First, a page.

But today, some of the offshore wind industry’s issues stem, inescapably, from the Jones Act. Those inefficiencies mean lost dollars and, perhaps more importantly in the rush toward carbon neutrality, lost time.
“The restaurant dinners we held at China Chilcano in Washington, DC last summer went extremely well,” wrote Eat Just’s director of global communications, Carrie Kabat, in an emailed statement to WIRED. “We plan to resume these dinners this year.”
Good Meat/Eat Just’s chicken had also previously been on sale in Singapore, but sales there have also been paused. “In Singapore, we are ramping up production and plan to begin serving shortly,” Kabat wrote.
The goal of these early cultivated meat sales was likely to generate buzz, gauge public reaction, and raise awareness of the industry, says Steve Molino, an investor at Clear Current Capital, a plant-based and cultivated meat venture capital firm, who has not invested in either Eat Just or Upside Foods. “It accomplished what it needed to accomplish and now it’s time to refocus,” Molino says, noting that the companies probably made a loss on the sale of their meat given the high costs of production.
Eat Just is currently embroiled in a legal dispute with a former partner over alleged unpaid invoices. In a November 2023 WIRED investigation, former employees alleged that the company was struggling financially and failed to pay vendors on time. “The reality for us now is we need to figure out a way to build large-scale facilities without spending north of half a billion dollars, because it’s simply not viable long-term,” Eat Just CEO Josh Tetrick told WIRED at the time. “There has to be a better way of doing it. And if we can’t figure out a different way of doing it, then what we’re doing won’t work.”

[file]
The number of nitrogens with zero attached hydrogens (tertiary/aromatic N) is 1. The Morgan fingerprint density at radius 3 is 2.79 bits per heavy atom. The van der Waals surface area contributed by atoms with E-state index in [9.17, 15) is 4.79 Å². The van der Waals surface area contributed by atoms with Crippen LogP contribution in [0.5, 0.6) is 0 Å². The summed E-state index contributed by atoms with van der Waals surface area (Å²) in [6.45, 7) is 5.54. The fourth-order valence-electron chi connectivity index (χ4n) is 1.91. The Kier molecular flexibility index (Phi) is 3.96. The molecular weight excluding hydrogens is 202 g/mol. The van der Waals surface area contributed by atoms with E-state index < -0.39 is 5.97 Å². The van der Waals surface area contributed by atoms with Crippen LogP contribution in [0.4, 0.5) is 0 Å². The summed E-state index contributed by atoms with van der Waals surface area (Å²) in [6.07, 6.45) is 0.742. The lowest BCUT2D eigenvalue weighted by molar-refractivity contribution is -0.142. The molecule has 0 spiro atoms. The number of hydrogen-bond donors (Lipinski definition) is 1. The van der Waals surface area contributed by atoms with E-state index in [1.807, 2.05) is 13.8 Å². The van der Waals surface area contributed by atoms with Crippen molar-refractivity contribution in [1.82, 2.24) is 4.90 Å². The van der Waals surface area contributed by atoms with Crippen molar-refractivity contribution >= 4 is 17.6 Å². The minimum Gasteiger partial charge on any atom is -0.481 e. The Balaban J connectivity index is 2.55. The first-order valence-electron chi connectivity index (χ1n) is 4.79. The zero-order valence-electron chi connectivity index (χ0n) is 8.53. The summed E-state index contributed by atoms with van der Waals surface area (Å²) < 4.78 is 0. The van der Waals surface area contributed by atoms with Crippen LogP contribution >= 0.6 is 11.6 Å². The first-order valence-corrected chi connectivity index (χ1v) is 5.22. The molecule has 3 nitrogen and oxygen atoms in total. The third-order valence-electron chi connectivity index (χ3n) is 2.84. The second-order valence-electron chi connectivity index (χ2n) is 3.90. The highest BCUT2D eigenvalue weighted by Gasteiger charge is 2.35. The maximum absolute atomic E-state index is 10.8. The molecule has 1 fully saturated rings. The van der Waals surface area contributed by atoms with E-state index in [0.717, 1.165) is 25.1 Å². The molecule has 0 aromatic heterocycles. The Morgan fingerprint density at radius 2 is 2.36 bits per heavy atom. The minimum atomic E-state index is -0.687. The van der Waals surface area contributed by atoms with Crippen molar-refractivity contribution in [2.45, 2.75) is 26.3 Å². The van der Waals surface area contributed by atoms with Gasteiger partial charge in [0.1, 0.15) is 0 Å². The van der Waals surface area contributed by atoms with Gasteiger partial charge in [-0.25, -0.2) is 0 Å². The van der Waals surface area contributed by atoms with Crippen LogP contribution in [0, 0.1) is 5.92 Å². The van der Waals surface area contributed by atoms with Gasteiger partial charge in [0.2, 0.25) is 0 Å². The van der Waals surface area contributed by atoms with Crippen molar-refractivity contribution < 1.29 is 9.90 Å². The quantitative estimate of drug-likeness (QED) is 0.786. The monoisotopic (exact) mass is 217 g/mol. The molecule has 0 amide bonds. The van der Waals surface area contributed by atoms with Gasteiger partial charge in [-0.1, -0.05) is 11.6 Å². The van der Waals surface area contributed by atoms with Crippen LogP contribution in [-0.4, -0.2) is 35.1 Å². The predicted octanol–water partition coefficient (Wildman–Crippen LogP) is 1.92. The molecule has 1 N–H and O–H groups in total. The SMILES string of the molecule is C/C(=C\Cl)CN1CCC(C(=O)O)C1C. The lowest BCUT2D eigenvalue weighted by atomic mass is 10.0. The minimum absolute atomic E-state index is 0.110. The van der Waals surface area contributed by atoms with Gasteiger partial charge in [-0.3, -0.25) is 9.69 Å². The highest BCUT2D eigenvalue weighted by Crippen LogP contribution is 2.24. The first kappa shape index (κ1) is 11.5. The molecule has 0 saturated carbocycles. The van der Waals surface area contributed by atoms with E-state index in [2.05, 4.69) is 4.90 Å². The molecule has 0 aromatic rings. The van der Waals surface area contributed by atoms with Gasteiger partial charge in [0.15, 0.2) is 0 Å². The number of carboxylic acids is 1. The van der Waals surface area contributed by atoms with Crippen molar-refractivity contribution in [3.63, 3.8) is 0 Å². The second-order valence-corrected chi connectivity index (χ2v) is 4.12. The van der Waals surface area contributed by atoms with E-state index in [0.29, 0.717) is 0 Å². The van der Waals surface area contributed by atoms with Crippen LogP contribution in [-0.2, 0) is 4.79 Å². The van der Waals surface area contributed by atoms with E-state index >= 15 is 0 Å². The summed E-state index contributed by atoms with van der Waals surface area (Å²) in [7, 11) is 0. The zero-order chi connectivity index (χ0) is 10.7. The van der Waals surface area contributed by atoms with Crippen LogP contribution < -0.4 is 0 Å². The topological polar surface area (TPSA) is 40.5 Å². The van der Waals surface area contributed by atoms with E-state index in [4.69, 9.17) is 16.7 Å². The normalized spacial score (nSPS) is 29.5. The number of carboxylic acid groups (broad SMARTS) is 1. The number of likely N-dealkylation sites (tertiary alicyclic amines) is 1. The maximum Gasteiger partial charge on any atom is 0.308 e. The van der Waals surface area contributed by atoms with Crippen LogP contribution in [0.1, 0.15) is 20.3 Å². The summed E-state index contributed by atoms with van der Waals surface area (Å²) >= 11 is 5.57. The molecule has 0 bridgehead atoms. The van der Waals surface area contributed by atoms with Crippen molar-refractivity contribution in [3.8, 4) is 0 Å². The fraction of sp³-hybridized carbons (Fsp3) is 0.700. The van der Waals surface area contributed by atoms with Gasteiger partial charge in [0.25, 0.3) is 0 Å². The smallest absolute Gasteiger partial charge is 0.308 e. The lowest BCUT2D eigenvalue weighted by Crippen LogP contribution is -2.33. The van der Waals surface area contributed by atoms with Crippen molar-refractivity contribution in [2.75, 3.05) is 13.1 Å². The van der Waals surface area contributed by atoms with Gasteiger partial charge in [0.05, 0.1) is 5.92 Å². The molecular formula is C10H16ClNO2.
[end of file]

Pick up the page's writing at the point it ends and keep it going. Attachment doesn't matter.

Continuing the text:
Although cultivated meat is no longer on sale in the US and Singapore, both Eat Just and Upside Foods told WIRED that they planned to relaunch sales in 2024. And last month, Israel-based Aleph Farms received regulatory approval from the Israeli Ministry of Health for its cultivated beef product: a mix of beef cells and plant protein. The company still requires an inspection of its pilot production facility in Rehovot and directions on labeling and marketing from Israeli regulators before it can sell its product in Israel.
“Post inspection of our production facility, Aleph Cuts will be introduced in targeted tasting experiences for consumers and relevant stakeholders,” says Aleph Farms CEO and cofounder Didier Toubia. “This phase of limited market activations allows us to gather feedback from consumers, refine our brand positioning collaboratively with them, and lay the foundation for a successful long-term launch.”
Sheila Voss, senior vice president of communications at the alternative protein nonprofit the Good Food Institute, says she expects the rollout of cultivated meat to continue in the US.
“As we saw in Singapore, the first country in the world to approve the sale of cultivated meat, the rollout to consumers migrated across fine dining restaurants, home delivery, and hawker stalls, highlighting the versatility of this product, and we expect similar introductory rollouts in the US,” she says. “We are still at the very early stages of cultivated meat’s entrance into the marketplace.”